Lots of work, but if you’re clear about writing historical novels, it should be a pleasure rather than a chore. To write successfully about an age you need to understand it.
To finish, here is a list of common mistakes I see over and over again in historical novels. Note I’m not talking about writing craft, such as pacing and grammar, but specifically referring to the historical aspect.
1. Mistakes with titles. Once you understand that an aristocratic title belongs to the Crown and is only held by the duke, earl, etc, things become a bit clearer. In fiction, I’ve seen illegitimate children inherit, a duke decide which of his children can inherit, a girl inherit over a male heir, a peer ‘disown’ his title to sit in Parliament (possible now, but not before around 1960), and terrible mistakes in address. A duke is not usually called ‘my lord,’ nor is the daughter of a baron entitled to call herself ‘my lady.’ Only in fiction. None of these things can happen in real life, because the people of the time were brought up to know these things.
2. Anachronisms. Kilts and clan tartans in the twelfth century, a camera in Regency England. A character who says, “get with it,” or something else that screams twenty-first century slang. Many readers of historical romance know a great deal about the period, and very few things are guaranteed to drag a reader kicking and screaming out of a book than getting it wrong.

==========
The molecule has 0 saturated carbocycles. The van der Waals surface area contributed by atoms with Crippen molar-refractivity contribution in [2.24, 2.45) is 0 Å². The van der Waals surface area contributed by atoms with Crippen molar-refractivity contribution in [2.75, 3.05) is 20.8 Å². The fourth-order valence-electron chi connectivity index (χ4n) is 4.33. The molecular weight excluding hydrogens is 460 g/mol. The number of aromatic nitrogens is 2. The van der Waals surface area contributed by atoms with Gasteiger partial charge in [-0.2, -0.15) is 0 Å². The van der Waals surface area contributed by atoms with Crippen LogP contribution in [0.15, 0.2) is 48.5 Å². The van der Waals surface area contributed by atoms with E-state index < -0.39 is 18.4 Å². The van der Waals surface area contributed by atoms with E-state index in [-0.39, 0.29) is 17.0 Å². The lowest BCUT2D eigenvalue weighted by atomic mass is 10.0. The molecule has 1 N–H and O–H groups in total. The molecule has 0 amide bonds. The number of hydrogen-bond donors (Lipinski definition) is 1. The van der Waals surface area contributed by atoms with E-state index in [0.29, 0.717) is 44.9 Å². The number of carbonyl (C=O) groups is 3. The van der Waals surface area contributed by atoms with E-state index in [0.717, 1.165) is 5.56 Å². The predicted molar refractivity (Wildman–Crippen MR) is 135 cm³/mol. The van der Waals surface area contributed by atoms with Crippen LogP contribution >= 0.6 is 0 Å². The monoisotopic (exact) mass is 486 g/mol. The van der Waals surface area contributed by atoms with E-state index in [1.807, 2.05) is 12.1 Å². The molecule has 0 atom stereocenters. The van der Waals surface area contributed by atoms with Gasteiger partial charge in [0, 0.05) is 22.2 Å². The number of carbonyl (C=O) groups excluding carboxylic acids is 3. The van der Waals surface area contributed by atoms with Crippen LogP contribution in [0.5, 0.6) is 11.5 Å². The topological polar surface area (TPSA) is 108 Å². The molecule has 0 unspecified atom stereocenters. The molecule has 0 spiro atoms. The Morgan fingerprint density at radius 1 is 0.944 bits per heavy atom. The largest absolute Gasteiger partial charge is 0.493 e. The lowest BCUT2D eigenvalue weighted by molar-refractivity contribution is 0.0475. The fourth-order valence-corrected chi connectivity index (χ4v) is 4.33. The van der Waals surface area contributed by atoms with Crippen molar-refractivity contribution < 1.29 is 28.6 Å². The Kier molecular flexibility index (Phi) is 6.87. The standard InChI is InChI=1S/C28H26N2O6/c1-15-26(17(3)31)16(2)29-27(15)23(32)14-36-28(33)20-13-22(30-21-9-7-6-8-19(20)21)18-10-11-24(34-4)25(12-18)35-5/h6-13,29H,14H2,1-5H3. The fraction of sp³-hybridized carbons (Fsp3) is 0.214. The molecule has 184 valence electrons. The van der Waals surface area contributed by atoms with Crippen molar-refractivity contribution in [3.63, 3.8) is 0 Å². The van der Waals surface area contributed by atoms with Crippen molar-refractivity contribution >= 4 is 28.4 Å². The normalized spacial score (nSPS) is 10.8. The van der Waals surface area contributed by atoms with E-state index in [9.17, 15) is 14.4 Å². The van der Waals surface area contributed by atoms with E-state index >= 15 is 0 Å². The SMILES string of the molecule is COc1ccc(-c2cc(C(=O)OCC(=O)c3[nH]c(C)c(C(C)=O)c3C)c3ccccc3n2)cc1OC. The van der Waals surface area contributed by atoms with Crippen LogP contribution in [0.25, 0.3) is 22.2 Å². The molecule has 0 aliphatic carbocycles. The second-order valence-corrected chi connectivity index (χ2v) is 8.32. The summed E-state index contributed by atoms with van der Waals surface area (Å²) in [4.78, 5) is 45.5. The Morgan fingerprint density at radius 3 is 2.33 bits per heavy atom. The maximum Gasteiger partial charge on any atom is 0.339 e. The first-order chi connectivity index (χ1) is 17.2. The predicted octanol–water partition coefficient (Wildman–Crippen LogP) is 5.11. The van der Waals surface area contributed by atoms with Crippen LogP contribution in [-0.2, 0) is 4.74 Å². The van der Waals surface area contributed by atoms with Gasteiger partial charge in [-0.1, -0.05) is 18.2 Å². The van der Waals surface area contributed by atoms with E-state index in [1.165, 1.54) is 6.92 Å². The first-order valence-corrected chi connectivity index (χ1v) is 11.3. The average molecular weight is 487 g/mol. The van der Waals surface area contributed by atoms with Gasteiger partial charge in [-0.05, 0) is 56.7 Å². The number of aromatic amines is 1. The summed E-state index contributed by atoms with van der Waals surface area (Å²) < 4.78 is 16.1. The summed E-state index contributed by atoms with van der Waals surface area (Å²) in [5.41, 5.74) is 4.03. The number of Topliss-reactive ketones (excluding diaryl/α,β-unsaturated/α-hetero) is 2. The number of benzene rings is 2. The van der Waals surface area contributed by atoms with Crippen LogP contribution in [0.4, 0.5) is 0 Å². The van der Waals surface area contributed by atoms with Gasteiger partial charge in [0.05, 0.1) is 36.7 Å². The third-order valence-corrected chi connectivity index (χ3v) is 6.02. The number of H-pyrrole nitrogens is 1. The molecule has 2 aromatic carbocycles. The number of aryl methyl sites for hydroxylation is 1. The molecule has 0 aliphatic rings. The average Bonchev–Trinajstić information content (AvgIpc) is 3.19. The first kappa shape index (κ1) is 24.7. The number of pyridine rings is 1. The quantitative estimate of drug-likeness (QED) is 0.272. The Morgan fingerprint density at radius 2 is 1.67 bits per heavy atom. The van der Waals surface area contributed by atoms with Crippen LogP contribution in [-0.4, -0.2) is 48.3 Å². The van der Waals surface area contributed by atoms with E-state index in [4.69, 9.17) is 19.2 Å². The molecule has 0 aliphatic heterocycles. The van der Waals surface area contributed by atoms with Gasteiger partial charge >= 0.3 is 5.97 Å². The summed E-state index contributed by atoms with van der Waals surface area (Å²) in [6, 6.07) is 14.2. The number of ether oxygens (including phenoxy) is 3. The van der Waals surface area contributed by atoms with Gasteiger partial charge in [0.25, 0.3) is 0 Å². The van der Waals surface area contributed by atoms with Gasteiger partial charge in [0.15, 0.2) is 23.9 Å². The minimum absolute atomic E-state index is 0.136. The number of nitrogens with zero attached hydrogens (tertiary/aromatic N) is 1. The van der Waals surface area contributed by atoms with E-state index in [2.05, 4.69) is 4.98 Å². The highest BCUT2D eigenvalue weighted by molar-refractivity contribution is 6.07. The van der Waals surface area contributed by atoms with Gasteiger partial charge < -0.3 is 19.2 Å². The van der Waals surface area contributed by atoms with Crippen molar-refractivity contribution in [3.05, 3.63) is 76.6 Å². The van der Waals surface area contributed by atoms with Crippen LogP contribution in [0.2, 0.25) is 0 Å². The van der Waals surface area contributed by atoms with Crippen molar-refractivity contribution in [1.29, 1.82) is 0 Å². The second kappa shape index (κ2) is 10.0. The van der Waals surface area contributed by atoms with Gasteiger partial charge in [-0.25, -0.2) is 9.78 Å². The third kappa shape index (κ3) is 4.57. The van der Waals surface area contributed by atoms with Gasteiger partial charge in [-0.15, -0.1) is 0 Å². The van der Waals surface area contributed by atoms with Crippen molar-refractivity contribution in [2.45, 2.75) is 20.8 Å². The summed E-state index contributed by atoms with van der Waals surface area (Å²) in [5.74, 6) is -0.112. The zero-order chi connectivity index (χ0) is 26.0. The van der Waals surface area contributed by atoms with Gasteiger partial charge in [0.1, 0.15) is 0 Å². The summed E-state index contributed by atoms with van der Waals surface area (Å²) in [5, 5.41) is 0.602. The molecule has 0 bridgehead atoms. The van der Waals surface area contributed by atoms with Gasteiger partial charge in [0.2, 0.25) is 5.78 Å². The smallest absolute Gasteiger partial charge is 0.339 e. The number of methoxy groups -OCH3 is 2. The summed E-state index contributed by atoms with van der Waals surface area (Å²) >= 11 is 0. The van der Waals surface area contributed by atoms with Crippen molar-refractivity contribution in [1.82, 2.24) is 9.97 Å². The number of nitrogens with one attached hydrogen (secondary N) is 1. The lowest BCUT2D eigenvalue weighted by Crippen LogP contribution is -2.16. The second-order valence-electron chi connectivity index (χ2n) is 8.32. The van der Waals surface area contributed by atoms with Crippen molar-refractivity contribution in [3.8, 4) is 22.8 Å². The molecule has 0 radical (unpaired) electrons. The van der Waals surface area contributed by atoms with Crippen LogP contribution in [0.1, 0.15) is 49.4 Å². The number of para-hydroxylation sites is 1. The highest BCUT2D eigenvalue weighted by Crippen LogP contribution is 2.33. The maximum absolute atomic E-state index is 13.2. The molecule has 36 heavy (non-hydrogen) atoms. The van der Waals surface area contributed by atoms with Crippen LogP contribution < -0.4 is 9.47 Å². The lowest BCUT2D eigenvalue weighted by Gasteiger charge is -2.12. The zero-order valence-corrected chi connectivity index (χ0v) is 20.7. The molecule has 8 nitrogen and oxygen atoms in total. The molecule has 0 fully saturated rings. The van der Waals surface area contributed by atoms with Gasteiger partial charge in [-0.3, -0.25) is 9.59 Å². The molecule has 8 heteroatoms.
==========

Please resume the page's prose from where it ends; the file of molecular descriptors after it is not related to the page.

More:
3. Language. The most common is Americanisms in books written about British characters. British people do not say “gotten” or “visit with.” They do not wear vests on top of their shirts, and suspenders aren’t used to hold up trousers. If an author uses her own voice to describe things, then this is completely acceptable. However, in a book where the main voice is the third person limited, it is completely wrong. You have to think as your characters think, and that includes using appropriate language.
4. Scottish castles. Most of these were built in the Victorian age, and a lot of what we consider “Scottish” like kilts and tartans, are actually Victorian. In the sixteenth century Scotland was a highly civilised country, as it was in the ninth. Castles were built in the Fontainebleu style, to be more decoration than fortification.
5. Geography. There are contemporary maps that show the difficulties of travelling in the age before the aeroplane and modern roads. Make sure you know the country you are writing about, not some other person’s opinion of it.
All this, on top of the other lessons you can learn about writing! Who needs it? If you want to write a book about characters who lived and breathed in the age you chose, you do. If you want to make a quick buck writing a book with people in fancy clothes who have lots of sex, then you don’t. You don’t have to be historically accurate to get your book published, so it’s up to you.
Finally, don’t be afraid of making mistakes. Even the Queen of the Regency genre, Georgette Heyer, made the odd mistake. Just try to minimise them, don’t make the same mistake twice, and do your best.
Now get writing!